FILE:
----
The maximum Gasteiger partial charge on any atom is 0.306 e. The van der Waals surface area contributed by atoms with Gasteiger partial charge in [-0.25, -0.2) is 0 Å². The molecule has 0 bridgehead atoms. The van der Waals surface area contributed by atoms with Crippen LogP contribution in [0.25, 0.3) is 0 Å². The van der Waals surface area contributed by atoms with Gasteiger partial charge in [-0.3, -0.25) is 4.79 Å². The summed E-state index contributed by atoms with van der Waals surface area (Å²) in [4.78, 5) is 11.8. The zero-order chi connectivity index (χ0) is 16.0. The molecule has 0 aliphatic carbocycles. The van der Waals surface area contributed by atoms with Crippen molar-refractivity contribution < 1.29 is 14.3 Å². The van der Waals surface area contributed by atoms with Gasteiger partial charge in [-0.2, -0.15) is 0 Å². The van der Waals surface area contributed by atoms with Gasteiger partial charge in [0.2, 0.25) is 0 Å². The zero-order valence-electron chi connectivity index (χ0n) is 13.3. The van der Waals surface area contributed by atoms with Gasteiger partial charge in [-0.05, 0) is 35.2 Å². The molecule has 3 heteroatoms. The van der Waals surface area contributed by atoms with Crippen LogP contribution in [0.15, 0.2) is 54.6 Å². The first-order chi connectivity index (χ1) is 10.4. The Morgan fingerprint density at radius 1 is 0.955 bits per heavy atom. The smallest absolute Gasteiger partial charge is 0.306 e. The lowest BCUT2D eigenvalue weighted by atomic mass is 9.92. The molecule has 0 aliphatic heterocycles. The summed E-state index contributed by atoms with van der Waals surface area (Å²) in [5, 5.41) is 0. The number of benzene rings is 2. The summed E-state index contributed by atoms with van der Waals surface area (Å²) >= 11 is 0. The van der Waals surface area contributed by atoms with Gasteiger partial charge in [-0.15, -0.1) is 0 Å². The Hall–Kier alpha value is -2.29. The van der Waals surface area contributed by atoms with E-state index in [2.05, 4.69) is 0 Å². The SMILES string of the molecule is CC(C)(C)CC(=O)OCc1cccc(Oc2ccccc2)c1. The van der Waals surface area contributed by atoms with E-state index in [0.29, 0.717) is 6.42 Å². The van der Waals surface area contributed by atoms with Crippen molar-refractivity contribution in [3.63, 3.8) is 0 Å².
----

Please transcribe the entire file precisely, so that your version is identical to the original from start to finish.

The maximum Gasteiger partial charge on any atom is 0.306 e. The van der Waals surface area contributed by atoms with Gasteiger partial charge in [-0.25, -0.2) is 0 Å². The molecule has 0 bridgehead atoms. The van der Waals surface area contributed by atoms with Crippen LogP contribution in [0.25, 0.3) is 0 Å². The van der Waals surface area contributed by atoms with Gasteiger partial charge in [-0.3, -0.25) is 4.79 Å². The summed E-state index contributed by atoms with van der Waals surface area (Å²) in [4.78, 5) is 11.8. The zero-order chi connectivity index (χ0) is 16.0. The molecule has 0 aliphatic carbocycles. The van der Waals surface area contributed by atoms with Crippen molar-refractivity contribution < 1.29 is 14.3 Å². The van der Waals surface area contributed by atoms with Gasteiger partial charge in [-0.2, -0.15) is 0 Å². The van der Waals surface area contributed by atoms with Gasteiger partial charge in [0.2, 0.25) is 0 Å². The zero-order valence-electron chi connectivity index (χ0n) is 13.3. The van der Waals surface area contributed by atoms with Gasteiger partial charge in [-0.05, 0) is 35.2 Å². The molecule has 3 heteroatoms. The van der Waals surface area contributed by atoms with Crippen LogP contribution in [0.15, 0.2) is 54.6 Å². The first-order chi connectivity index (χ1) is 10.4. The Morgan fingerprint density at radius 1 is 0.955 bits per heavy atom. The smallest absolute Gasteiger partial charge is 0.306 e. The lowest BCUT2D eigenvalue weighted by atomic mass is 9.92. The molecule has 0 aliphatic heterocycles. The summed E-state index contributed by atoms with van der Waals surface area (Å²) in [5, 5.41) is 0. The number of benzene rings is 2. The summed E-state index contributed by atoms with van der Waals surface area (Å²) >= 11 is 0. The van der Waals surface area contributed by atoms with Gasteiger partial charge in [-0.15, -0.1) is 0 Å². The Hall–Kier alpha value is -2.29. The van der Waals surface area contributed by atoms with E-state index in [2.05, 4.69) is 0 Å². The SMILES string of the molecule is CC(C)(C)CC(=O)OCc1cccc(Oc2ccccc2)c1. The van der Waals surface area contributed by atoms with E-state index in [0.29, 0.717) is 6.42 Å². The van der Waals surface area contributed by atoms with Crippen molar-refractivity contribution in [3.63, 3.8) is 0 Å².